Joseph Mallord William Turner

The Alps (The Alps at Daybreak), for Rogers’s ‘Poems’


Not on display

Joseph Mallord William Turner 1775–1851
Watercolour on paper
Support: 241 × 302 mm
Accepted by the nation as part of the Turner Bequest 1856
Turner Bequest CCLXXX 184

Display caption

In this design for Rogers's 'Poems', Turner brilliantly exploits the potential of the vignette form. The edges of the subject merge with the white of the paper, helping to expand the image ever outwards, and create the impression of a limitless and dazzling snow-filled landscape beyond. The chamois are said to have caused Turner some trouble, and to have been completely redrawn by Edward Goodall when translating the design into an engraving (no.13).

Gallery label, August 2004

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Catalogue entry

This vignette, The Alps (The Alps at Daybreak), was published in the 1834 edition of Rogers’s Poems and appears as the head-piece to a poem of the same title.1 The engraver was Edward Goodall.2 The illustration provides a stunning complement to Rogers’s four short verses describing an Alpine deer hunt:
The sun-beams streak the azure skies,
And line with light the mountain’s brow:
With hounds and horns the hunters rise,
And chase the roebuck thro’ the snow.
From rock to rock, with giant-bound,
High on their iron poles they pass;
Mute, lest the air, convulsed by sound,
Rend from above a frozen mass.
The goats wind slow their wonted way;
Up craggy steeps and ridges rude;
Marked by the wild wolf for his prey,
From desert cave of hanging wood.
And while the torrent thunders loud,
And as the echoing cliffs reply,
The huts peep o’er the morning-cloud,
Perched, like an eagle’s nest, on high.
(Poems, pp.192–3)
Turner highlighted the last two stanzas with pencil in the margins of his own copy of the 1827 edition of Poems and also made two tiny thumbnail sketches of Alpine scenery, one of which appears to relate quite closely to the final composition (see Tate D36330; Turner Bequest CCCLXVI pp.207–8). The finished vignette shows the hunters with their horns, hounds, and iron poles, in pursuit of a group of fleeing roebuck. In the distance, the artist has included a little hut that may be based on his memory of Blair’s Refuge above the Mer de Glace in Savoy, which he saw in 1802.3 Turner apparently had some difficulty with the forms of the deer in the foreground, and they are said to have been entirely redrawn by the engraver of the print, Edward Goodall.4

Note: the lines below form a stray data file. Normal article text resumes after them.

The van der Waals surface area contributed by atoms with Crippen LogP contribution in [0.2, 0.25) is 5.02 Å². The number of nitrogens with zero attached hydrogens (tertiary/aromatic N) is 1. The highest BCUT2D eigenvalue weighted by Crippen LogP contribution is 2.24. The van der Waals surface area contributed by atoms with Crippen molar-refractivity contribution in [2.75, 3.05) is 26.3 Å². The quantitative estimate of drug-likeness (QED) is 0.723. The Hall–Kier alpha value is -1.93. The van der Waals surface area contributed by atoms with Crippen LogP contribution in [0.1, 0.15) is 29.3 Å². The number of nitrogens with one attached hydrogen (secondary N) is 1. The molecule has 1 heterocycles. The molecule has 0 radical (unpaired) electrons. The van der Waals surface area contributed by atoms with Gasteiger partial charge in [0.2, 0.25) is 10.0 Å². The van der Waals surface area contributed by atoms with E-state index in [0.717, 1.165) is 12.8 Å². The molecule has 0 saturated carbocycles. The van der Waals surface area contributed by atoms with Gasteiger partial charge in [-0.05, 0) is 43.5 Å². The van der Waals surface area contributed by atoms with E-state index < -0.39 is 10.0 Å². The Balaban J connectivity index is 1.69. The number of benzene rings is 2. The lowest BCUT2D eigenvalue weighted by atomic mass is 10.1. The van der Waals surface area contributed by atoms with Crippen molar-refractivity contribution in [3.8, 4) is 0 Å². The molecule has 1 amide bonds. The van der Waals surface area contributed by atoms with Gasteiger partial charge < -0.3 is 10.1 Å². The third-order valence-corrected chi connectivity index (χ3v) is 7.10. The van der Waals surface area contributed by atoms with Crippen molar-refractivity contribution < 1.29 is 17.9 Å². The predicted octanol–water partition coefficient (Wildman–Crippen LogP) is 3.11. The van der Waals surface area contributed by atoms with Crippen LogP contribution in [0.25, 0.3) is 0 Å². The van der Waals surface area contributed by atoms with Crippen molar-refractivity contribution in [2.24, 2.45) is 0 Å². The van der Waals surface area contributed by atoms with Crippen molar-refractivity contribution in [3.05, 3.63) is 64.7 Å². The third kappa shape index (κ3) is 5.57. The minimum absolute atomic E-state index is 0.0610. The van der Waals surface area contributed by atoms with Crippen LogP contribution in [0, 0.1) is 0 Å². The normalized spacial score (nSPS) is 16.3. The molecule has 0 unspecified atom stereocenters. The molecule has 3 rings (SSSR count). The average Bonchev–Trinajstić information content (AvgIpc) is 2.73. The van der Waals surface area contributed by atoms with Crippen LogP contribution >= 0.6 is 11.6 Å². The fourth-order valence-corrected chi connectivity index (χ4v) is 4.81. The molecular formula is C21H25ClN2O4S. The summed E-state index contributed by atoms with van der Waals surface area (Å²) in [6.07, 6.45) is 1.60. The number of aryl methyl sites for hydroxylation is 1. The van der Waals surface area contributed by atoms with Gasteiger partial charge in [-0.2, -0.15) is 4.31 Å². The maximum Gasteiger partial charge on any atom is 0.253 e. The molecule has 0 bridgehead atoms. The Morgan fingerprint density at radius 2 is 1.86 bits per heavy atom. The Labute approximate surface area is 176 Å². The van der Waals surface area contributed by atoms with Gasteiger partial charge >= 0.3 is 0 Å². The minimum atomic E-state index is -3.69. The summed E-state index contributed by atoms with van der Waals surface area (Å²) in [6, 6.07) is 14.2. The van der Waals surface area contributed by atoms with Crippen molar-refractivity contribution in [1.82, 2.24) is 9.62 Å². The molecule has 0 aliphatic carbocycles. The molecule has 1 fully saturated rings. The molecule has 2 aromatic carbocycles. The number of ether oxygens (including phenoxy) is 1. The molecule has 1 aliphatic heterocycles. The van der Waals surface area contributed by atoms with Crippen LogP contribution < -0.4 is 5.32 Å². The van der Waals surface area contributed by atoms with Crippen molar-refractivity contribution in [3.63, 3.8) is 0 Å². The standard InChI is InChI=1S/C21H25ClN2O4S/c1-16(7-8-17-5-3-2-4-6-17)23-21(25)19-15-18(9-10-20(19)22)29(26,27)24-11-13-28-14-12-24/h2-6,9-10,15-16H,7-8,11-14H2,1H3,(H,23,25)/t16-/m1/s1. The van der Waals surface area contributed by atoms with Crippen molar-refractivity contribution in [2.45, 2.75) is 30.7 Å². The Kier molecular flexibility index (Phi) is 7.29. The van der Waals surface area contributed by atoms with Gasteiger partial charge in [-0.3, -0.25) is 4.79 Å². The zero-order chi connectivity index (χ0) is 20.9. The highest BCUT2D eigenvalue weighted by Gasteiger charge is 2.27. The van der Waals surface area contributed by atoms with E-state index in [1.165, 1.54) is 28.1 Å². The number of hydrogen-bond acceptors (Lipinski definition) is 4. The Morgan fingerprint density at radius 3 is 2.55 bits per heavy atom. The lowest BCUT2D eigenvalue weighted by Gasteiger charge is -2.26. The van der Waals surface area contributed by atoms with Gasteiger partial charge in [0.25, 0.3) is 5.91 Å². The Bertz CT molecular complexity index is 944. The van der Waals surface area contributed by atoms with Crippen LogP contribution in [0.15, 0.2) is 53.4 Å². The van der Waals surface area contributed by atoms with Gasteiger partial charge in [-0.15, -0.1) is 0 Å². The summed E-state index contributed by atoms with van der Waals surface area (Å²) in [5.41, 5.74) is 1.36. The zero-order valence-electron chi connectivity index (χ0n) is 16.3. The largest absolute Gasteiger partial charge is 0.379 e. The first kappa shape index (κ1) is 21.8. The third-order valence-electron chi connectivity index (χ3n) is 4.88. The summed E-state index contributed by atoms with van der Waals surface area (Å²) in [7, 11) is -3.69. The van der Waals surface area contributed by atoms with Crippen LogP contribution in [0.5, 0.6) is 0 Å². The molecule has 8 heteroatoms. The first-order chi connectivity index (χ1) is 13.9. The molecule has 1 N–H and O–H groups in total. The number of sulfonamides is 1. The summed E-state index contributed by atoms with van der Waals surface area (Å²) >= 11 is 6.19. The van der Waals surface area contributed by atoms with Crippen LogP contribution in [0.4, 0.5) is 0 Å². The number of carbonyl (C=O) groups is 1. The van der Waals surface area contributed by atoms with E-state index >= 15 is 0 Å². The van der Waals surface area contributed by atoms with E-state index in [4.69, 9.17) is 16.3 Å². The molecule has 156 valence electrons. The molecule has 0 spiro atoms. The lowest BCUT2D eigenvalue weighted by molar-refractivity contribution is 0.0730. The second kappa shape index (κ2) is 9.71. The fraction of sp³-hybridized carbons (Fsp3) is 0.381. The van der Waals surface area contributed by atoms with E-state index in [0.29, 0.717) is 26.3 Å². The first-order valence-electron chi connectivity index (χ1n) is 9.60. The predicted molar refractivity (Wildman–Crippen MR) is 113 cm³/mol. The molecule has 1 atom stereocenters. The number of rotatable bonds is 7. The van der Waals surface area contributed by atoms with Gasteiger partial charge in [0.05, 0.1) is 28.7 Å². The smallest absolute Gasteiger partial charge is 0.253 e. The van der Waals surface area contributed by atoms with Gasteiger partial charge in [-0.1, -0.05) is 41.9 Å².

The Alps at Daybreak undoubtedly represents one of Turner’s finest and most subtle manipulations of the vignette format. Whilst attending to many of the details mentioned in Rogers’s text, the artist has also created a highly original and visually stunning vignette illustration. The irregular form of the design lends a dynamism to the composition that is in turn heightened by the vortex of light at the centre of the scene and by the absence of a stable horizon line. By allowing the white space in the illustration to merge with the white of the page, Turner creates the impression of an expansive and dazzling snow-filled landscape. The small size of the hunters further accentuates the sublime scale of the surrounding scene.5 More than any other illustration in Rogers’s Poems, The Alps at Daybreak epitomises the praiseworthy qualities that the art critic P.G. Hamerton associated with Turner’s vignettes as a whole:
Samuel Rogers, Poems, London 1834, p.191.
W.G. Rawlinson, The Engraved Work of J.M.W. Turner, R.A., vol.II, London 1913, no.395. There is one impression in Tate’s collection (T05122).
Shanes, Joll, Warrell and others 2000, p.186.
Lyles 1992, p.49.
Wilton 1977, p.70.
Philip Gilbert Hamerton, The Life of J.M.W. Turner, R.A., London 1879, p.228.

Meredith Gamer
August 2006

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